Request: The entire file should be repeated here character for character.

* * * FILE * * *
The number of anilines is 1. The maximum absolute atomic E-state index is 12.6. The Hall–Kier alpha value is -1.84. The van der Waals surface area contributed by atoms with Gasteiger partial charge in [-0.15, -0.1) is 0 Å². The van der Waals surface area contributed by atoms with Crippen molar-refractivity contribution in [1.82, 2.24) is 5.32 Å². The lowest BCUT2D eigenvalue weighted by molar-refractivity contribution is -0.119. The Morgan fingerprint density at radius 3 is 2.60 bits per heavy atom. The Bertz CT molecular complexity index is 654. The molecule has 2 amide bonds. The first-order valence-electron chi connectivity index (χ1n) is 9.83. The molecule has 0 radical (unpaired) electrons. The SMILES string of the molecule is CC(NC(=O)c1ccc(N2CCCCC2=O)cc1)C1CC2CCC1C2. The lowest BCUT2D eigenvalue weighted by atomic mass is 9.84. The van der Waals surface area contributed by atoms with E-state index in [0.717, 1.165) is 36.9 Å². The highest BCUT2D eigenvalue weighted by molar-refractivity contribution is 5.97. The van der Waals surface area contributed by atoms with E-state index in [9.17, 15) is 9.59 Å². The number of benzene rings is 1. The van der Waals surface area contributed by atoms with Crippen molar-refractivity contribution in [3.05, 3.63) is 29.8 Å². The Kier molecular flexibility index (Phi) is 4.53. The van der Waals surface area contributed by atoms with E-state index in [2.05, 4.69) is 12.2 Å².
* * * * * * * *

The number of anilines is 1. The maximum absolute atomic E-state index is 12.6. The Hall–Kier alpha value is -1.84. The van der Waals surface area contributed by atoms with Gasteiger partial charge in [-0.15, -0.1) is 0 Å². The van der Waals surface area contributed by atoms with Crippen molar-refractivity contribution in [1.82, 2.24) is 5.32 Å². The lowest BCUT2D eigenvalue weighted by molar-refractivity contribution is -0.119. The Morgan fingerprint density at radius 3 is 2.60 bits per heavy atom. The Bertz CT molecular complexity index is 654. The molecule has 2 amide bonds. The first-order valence-electron chi connectivity index (χ1n) is 9.83. The molecule has 0 radical (unpaired) electrons. The SMILES string of the molecule is CC(NC(=O)c1ccc(N2CCCCC2=O)cc1)C1CC2CCC1C2. The lowest BCUT2D eigenvalue weighted by atomic mass is 9.84. The van der Waals surface area contributed by atoms with E-state index in [0.717, 1.165) is 36.9 Å². The highest BCUT2D eigenvalue weighted by molar-refractivity contribution is 5.97. The van der Waals surface area contributed by atoms with E-state index in [9.17, 15) is 9.59 Å². The number of benzene rings is 1. The van der Waals surface area contributed by atoms with Crippen molar-refractivity contribution in [3.05, 3.63) is 29.8 Å². The Kier molecular flexibility index (Phi) is 4.53. The van der Waals surface area contributed by atoms with E-state index in [2.05, 4.69) is 12.2 Å².